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KIBRA is associated with accelerated cognitive decline and hippocampal atrophy in APOE ε4-positive cognitively normal adults with high Aβ-amyloid burden

Porter, T., Burnham, S.C., Doré, V., Savage, G., Bourgeat, P., Begemann, K., Milicic, L., Ames, D., Bush, A.I., Maruff, P., Masters, C.L., Rowe, C.C., Rainey-Smith, S., Martins, R.N., Groth, D., Verdile, G., Villemagne, V.L. and Laws, S.M. (2018) KIBRA is associated with accelerated cognitive decline and hippocampal atrophy in APOE ε4-positive cognitively normal adults with high Aβ-amyloid burden. Scientific Reports, 8 (1).

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Abstract

A single nucleotide polymorphism, rs17070145, in the KIdney and BRAin expressed protein (KIBRA) gene has been associated with cognition and hippocampal volume in cognitively normal (CN) individuals. However, the impact of rs17070145 on longitudinal cognitive decline and hippocampal atrophy in CN adults at greatest risk of developing Alzheimer’s disease is unknown. We investigated the impact rs17070145 has on the rate of cognitive decline and hippocampal atrophy over six years in 602 CN adults, with known brain Aβ-amyloid levels and whether there is an interactive effect with APOE genotype. We reveal that whilst limited independent effects of KIBRA genotype were observed, there was an interaction with APOE in CN adults who presented with high Aβ-amyloid levels across study duration. In comparison to APOE ε4-ve individuals carrying the rs17070145-T allele, significantly faster rates of cognitive decline (global, p = 0.006; verbal episodic memory, p = 0.004), and hippocampal atrophy (p = 0.04) were observed in individuals who were APOE ε4 + ve and did not carry the rs17070145-T allele. The observation of APOE effects in only non-carriers of the rs17070145-T allele, in the presence of high Aβ-amyloid suggest that carriers of the rs17070145-T allele are conferred a level of resilience to the detrimental effects of high Aβ-amyloid and APOE ε4.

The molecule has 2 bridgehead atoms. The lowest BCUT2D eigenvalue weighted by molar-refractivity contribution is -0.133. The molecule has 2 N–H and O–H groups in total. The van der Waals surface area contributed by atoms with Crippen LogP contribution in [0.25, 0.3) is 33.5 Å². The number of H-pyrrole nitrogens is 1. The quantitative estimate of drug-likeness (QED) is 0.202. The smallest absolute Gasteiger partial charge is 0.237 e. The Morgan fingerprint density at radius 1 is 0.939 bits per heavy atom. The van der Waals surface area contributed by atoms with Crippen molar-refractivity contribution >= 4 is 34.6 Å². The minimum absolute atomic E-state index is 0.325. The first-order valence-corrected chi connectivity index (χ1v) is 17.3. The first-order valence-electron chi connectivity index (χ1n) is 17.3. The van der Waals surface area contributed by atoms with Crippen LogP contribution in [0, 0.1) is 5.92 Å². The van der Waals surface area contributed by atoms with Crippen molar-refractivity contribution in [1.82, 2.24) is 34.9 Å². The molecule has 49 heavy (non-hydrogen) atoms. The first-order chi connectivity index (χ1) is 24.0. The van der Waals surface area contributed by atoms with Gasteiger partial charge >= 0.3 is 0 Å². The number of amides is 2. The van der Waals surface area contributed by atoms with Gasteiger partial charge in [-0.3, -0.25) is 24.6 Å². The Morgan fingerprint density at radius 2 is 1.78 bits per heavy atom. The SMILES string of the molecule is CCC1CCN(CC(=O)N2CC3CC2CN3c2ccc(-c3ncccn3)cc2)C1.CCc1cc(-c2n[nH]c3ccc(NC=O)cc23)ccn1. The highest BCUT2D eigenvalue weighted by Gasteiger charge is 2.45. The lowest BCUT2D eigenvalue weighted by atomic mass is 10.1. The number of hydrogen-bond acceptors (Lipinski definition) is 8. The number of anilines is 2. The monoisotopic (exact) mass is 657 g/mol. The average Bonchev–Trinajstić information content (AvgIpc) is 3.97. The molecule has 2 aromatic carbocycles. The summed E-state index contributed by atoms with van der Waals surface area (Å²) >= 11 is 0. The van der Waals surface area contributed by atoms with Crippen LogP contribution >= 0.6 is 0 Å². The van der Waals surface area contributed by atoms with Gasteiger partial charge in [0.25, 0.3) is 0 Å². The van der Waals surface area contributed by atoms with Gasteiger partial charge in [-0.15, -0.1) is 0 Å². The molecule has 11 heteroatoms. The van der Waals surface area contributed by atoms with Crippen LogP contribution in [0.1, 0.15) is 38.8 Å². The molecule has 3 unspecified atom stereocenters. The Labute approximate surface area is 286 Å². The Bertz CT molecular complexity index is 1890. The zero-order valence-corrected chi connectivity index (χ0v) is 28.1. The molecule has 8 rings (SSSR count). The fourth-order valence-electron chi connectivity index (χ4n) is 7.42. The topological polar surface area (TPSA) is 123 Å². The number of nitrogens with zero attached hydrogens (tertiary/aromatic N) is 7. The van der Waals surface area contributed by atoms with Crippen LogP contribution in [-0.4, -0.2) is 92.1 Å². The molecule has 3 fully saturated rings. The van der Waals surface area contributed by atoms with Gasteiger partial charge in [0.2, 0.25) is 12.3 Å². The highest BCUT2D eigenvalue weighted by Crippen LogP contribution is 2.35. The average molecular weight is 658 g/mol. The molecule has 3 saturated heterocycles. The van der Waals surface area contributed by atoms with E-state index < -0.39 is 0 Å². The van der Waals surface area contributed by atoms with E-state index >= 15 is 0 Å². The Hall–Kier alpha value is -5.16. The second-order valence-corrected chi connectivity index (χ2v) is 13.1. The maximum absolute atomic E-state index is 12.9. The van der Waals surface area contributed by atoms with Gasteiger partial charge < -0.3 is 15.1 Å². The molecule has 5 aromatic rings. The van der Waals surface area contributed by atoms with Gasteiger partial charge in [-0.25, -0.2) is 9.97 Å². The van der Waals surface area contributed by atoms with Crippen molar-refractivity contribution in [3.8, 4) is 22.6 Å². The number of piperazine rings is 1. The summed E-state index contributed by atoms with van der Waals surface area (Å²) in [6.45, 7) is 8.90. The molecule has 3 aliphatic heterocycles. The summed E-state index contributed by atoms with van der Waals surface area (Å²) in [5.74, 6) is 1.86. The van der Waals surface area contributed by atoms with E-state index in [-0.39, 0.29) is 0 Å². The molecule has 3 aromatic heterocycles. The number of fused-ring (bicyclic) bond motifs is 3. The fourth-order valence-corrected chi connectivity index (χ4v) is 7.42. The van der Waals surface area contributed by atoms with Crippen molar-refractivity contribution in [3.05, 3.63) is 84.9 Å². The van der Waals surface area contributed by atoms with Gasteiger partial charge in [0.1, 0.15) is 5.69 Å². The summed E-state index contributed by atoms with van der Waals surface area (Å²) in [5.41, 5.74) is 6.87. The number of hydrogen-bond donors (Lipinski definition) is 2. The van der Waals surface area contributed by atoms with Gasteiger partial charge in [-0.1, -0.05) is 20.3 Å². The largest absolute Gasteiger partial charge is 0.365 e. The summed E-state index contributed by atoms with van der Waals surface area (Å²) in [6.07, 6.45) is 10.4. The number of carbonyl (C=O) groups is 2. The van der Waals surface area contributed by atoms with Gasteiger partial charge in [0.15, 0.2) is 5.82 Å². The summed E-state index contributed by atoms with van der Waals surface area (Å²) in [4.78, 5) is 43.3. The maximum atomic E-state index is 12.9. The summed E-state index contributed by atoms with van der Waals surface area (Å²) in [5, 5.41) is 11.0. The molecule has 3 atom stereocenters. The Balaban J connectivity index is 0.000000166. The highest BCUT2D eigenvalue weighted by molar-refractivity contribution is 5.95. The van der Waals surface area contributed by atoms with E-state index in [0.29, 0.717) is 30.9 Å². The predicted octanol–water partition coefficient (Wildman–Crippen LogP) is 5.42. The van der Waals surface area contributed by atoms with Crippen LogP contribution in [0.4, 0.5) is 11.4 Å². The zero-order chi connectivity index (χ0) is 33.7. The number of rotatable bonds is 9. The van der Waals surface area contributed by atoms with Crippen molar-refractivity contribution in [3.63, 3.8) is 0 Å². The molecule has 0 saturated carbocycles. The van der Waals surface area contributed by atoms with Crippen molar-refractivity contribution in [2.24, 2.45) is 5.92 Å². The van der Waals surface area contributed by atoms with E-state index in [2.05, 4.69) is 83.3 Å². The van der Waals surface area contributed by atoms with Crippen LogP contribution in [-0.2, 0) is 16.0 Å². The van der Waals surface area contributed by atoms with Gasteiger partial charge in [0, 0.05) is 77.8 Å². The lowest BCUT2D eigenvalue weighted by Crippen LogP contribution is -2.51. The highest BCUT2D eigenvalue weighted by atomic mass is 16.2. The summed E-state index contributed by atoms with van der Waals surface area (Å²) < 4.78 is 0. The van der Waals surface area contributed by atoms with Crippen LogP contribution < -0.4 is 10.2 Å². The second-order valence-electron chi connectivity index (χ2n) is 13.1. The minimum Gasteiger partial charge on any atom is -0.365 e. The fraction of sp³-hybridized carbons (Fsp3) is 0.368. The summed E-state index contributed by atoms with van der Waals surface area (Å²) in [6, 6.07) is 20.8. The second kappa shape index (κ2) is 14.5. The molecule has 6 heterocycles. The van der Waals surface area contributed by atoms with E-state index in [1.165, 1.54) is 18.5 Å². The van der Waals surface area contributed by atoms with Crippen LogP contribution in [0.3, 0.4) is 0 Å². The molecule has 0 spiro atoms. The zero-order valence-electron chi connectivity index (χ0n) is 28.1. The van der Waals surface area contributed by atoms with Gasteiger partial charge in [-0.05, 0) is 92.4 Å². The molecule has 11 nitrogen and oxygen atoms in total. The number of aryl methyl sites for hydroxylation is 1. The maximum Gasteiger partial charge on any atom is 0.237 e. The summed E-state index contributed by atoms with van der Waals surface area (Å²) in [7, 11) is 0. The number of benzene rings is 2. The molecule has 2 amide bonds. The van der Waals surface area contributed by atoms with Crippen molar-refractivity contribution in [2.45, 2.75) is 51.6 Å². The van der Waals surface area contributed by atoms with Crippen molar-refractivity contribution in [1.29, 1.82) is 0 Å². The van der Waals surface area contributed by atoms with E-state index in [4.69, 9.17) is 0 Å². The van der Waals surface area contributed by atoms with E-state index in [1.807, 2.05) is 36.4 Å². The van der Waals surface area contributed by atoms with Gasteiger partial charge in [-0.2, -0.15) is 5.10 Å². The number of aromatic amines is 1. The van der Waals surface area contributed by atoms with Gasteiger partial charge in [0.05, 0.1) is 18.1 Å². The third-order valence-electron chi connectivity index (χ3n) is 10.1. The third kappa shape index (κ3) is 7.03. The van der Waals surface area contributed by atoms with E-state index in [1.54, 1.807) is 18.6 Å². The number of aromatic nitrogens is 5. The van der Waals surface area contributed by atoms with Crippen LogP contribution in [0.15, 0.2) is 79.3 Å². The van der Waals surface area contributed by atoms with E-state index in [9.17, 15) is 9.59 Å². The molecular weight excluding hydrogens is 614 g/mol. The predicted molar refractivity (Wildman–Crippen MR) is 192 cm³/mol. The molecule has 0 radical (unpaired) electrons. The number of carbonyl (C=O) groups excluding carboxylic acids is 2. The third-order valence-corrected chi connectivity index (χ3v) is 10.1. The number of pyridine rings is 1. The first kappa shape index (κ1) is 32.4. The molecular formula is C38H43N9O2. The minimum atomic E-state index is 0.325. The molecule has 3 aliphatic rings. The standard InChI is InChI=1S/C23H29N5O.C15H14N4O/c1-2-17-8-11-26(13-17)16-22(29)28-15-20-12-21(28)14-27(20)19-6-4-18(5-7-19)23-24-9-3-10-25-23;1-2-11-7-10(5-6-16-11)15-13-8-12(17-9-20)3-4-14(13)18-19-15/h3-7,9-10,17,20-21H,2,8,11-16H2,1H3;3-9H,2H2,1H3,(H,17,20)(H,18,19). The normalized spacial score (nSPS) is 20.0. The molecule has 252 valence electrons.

Item Type: Journal Article
Publisher: Springer Nature
Copyright: © 2018 Springer Nature Limited
URI: http://researchrepository.murdoch.edu.au/id/eprint/60781
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